Review: Harry Potter and the Chamber of Secrets

February 3, 2011 Whitney Review 2 Comments

Review: Harry Potter and the Chamber of SecretsHarry Potter and the Chamber of Secrets by J.K. Rowling
Series: Harry Potter #2
Published by Arthur A. Levine on July 1, 1998
Genres: Fantasy
Source: Bought

All Harry Potter wants is to get away from the Dursleys and go back to Hogwarts School for Witchcraft and Wizardry. But just as he's packing his bags, Harry receives a warning from a strange, impish creature named Dobby - who says that if Harry Potter returns to Hogwarts, disaster will strike.

And strike it does. For in Harry's second year at Hogwarts, fresh torments and horrors arise, including an outrageously stuck-up new professor, Gilderoy Lockheart, a spirit named Moaning Myrtle who haunts the girls' bathroom, and the unwanted attentions of Ron Weasley's younger sister, Ginny.

But each of these seem minor annoyances when the real trouble begins, and someone--or something--starts turning Hogwarts students to stone. Could it be Draco Malfoy, a more poisonous rival than ever? Could it possibly be Hagrid, whose mysterious past is finally told? Or could it be the one everyone at Hogwarts most suspects... Harry Potter himself.

In the second installment of the series J.K. Rowling introduces several new characters into the mix.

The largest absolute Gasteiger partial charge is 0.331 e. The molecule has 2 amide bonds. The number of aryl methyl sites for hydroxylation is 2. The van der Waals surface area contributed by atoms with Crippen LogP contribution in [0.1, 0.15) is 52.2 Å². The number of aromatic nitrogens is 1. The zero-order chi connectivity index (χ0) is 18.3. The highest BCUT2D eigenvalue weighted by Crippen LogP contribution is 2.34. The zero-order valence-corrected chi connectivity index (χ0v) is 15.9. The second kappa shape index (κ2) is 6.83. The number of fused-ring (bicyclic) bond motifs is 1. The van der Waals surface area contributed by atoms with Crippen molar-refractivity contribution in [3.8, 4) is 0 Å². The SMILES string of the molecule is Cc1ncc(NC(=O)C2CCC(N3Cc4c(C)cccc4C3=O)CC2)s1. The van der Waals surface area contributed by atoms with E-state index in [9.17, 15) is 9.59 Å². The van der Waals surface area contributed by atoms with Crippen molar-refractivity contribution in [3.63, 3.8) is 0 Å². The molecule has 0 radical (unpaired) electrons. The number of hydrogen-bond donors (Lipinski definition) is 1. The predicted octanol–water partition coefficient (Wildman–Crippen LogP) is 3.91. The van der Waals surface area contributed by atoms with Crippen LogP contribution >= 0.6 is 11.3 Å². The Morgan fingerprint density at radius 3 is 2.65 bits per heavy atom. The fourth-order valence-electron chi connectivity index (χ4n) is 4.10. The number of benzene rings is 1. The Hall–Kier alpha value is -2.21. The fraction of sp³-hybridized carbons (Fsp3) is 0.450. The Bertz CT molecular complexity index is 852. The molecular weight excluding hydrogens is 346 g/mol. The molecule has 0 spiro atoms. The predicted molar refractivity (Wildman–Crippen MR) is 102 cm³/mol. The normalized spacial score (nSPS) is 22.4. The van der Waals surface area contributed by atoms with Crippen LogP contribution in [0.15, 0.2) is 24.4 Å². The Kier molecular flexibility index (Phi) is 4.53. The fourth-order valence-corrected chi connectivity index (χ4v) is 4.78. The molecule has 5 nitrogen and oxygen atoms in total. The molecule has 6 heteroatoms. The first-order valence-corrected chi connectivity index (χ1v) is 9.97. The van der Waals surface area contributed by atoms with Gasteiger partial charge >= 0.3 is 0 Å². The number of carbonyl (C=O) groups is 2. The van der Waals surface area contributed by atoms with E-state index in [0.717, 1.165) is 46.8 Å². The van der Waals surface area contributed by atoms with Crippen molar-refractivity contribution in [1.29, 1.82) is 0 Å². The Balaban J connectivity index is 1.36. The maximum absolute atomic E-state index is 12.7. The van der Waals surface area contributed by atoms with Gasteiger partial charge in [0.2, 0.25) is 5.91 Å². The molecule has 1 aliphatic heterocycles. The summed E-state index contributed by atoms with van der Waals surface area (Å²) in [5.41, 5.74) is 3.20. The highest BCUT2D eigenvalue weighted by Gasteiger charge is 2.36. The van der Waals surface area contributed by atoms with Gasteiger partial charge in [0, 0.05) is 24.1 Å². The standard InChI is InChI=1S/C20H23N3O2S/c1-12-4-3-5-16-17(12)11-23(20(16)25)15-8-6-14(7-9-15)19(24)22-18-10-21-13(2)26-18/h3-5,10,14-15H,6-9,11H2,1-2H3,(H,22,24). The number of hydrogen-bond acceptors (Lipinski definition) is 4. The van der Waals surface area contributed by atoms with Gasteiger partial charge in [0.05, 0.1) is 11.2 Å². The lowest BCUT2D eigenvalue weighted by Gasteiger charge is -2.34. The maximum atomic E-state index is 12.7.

First is Dobby the house elf who warns Harry, for his own good sir not to go back to Hogwarts School as it is not safe this year.  Unfortunately, Harry brushes this advise aside and attends his classes,  Dobby tries to no avail to detour Harry but nothing bears fruit and usually ends up doing more harm than good to himself and The-Boy-Who-Lived.

Second is the Weasley family,  the reader is introduced to Mr and Mrs Weasley who become surrogate parents to Harry and treat him as one of their own.  The other member is the youngest Weasley child and only girl Ginny who is starting her first year at Hogwarts.

The third new character is Moaning Myrtle, a girl who was consistently teased and tragically died fifty years ago under mysterious circumstances.

Lastly, and my personal favorite the new Defense Against the Arts teacher Gildaroy Lockheart, a big-headed, international bestseller for such books as Magical Me and Gadding with Ghouls; and in truth can only talk the talk and not walk the walk so all in all is rather pathetic.  I reread this series numerous time and still get a kick out of his disastrous magical attempts.

Of course we can’t forget the main characters, Harry, Ron and Hermione,  the writing for all three is much more developed and mature and through out the books J.K. Rowling makes apparent that the three are going through “growing pains” and maturing in general.

All in all this was a good young adult novel {I’ve read at least twenty times so it better be} and as the series progresses and builds more popularity as a crossover book the writing style improves and becomes a little less juvenile.


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